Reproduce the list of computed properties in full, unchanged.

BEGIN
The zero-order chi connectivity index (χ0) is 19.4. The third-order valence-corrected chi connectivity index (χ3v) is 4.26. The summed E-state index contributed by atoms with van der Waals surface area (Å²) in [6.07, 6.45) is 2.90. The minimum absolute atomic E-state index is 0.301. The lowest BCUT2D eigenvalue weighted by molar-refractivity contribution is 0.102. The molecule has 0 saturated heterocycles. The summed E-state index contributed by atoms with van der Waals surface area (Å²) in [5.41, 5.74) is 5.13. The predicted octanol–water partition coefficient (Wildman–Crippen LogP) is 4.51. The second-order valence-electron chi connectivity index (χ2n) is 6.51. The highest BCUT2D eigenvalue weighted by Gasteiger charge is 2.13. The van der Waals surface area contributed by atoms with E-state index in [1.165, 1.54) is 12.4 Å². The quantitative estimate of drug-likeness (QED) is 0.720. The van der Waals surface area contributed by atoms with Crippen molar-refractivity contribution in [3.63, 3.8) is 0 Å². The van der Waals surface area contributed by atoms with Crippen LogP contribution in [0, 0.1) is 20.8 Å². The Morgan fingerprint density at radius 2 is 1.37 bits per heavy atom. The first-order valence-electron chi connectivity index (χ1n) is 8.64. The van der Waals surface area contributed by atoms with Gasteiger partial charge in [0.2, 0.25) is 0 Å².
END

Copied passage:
The zero-order chi connectivity index (χ0) is 19.4. The third-order valence-corrected chi connectivity index (χ3v) is 4.26. The summed E-state index contributed by atoms with van der Waals surface area (Å²) in [6.07, 6.45) is 2.90. The minimum absolute atomic E-state index is 0.301. The lowest BCUT2D eigenvalue weighted by molar-refractivity contribution is 0.102. The molecule has 0 saturated heterocycles. The summed E-state index contributed by atoms with van der Waals surface area (Å²) in [5.41, 5.74) is 5.13. The predicted octanol–water partition coefficient (Wildman–Crippen LogP) is 4.51. The second-order valence-electron chi connectivity index (χ2n) is 6.51. The highest BCUT2D eigenvalue weighted by Gasteiger charge is 2.13. The van der Waals surface area contributed by atoms with E-state index in [1.165, 1.54) is 12.4 Å². The quantitative estimate of drug-likeness (QED) is 0.720. The van der Waals surface area contributed by atoms with Crippen molar-refractivity contribution in [3.63, 3.8) is 0 Å². The van der Waals surface area contributed by atoms with Crippen LogP contribution in [0, 0.1) is 20.8 Å². The Morgan fingerprint density at radius 2 is 1.37 bits per heavy atom. The first-order valence-electron chi connectivity index (χ1n) is 8.64. The van der Waals surface area contributed by atoms with Gasteiger partial charge in [0.2, 0.25) is 0 Å².